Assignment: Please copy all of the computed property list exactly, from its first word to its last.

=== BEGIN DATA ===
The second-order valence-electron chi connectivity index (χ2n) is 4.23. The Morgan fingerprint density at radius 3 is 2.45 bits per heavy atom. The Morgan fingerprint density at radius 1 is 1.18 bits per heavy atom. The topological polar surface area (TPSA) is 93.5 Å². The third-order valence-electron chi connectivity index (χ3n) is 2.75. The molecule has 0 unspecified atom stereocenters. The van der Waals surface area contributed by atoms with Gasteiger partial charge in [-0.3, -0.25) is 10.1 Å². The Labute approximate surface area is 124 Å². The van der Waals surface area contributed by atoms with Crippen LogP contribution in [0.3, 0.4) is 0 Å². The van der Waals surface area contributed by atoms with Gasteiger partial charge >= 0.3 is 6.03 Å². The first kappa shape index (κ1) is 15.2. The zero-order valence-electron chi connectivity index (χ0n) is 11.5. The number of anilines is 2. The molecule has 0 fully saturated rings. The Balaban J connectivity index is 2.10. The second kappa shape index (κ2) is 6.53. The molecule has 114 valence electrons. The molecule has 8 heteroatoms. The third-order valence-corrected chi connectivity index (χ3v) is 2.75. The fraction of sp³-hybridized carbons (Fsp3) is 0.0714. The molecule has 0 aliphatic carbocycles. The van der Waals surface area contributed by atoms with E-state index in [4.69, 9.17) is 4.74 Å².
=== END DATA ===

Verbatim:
The second-order valence-electron chi connectivity index (χ2n) is 4.23. The Morgan fingerprint density at radius 3 is 2.45 bits per heavy atom. The Morgan fingerprint density at radius 1 is 1.18 bits per heavy atom. The topological polar surface area (TPSA) is 93.5 Å². The third-order valence-electron chi connectivity index (χ3n) is 2.75. The molecule has 0 unspecified atom stereocenters. The van der Waals surface area contributed by atoms with Gasteiger partial charge in [-0.3, -0.25) is 10.1 Å². The Labute approximate surface area is 124 Å². The van der Waals surface area contributed by atoms with Crippen LogP contribution in [0.3, 0.4) is 0 Å². The van der Waals surface area contributed by atoms with Gasteiger partial charge >= 0.3 is 6.03 Å². The first kappa shape index (κ1) is 15.2. The zero-order valence-electron chi connectivity index (χ0n) is 11.5. The number of anilines is 2. The molecule has 0 fully saturated rings. The Balaban J connectivity index is 2.10. The second kappa shape index (κ2) is 6.53. The molecule has 114 valence electrons. The molecule has 8 heteroatoms. The third-order valence-corrected chi connectivity index (χ3v) is 2.75. The fraction of sp³-hybridized carbons (Fsp3) is 0.0714. The molecule has 0 aliphatic carbocycles. The van der Waals surface area contributed by atoms with E-state index in [4.69, 9.17) is 4.74 Å².